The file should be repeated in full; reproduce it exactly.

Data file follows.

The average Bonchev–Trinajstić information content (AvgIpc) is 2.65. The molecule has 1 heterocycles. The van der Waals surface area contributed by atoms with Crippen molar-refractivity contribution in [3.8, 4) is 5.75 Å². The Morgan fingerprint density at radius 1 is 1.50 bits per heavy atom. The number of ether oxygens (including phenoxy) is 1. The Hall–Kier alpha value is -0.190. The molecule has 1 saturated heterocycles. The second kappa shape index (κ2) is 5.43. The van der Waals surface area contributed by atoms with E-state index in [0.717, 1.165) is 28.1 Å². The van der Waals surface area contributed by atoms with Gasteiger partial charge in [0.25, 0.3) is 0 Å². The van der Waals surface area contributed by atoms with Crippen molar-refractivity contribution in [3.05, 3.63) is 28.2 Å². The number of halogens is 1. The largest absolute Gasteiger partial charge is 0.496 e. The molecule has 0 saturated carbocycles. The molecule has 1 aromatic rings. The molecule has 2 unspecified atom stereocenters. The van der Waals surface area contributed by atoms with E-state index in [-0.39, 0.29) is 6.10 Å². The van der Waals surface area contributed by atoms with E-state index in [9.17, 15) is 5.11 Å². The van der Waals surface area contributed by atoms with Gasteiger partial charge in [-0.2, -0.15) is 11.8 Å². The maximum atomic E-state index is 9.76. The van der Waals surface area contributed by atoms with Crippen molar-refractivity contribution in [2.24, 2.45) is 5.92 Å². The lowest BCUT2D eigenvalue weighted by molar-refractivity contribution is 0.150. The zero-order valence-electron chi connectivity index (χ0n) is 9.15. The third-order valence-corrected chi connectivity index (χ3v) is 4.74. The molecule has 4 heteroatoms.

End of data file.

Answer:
The average Bonchev–Trinajstić information content (AvgIpc) is 2.65. The molecule has 1 heterocycles. The van der Waals surface area contributed by atoms with Crippen molar-refractivity contribution in [3.8, 4) is 5.75 Å². The Morgan fingerprint density at radius 1 is 1.50 bits per heavy atom. The number of ether oxygens (including phenoxy) is 1. The Hall–Kier alpha value is -0.190. The molecule has 1 saturated heterocycles. The second kappa shape index (κ2) is 5.43. The van der Waals surface area contributed by atoms with E-state index in [0.717, 1.165) is 28.1 Å². The van der Waals surface area contributed by atoms with Gasteiger partial charge in [0.25, 0.3) is 0 Å². The van der Waals surface area contributed by atoms with Crippen molar-refractivity contribution in [3.05, 3.63) is 28.2 Å². The number of halogens is 1. The largest absolute Gasteiger partial charge is 0.496 e. The molecule has 0 saturated carbocycles. The molecule has 1 aromatic rings. The molecule has 2 unspecified atom stereocenters. The van der Waals surface area contributed by atoms with E-state index in [-0.39, 0.29) is 6.10 Å². The van der Waals surface area contributed by atoms with E-state index in [9.17, 15) is 5.11 Å². The van der Waals surface area contributed by atoms with Gasteiger partial charge in [-0.2, -0.15) is 11.8 Å². The maximum atomic E-state index is 9.76. The van der Waals surface area contributed by atoms with Crippen molar-refractivity contribution in [2.24, 2.45) is 5.92 Å². The lowest BCUT2D eigenvalue weighted by molar-refractivity contribution is 0.150. The zero-order valence-electron chi connectivity index (χ0n) is 9.15. The third-order valence-corrected chi connectivity index (χ3v) is 4.74. The molecule has 4 heteroatoms.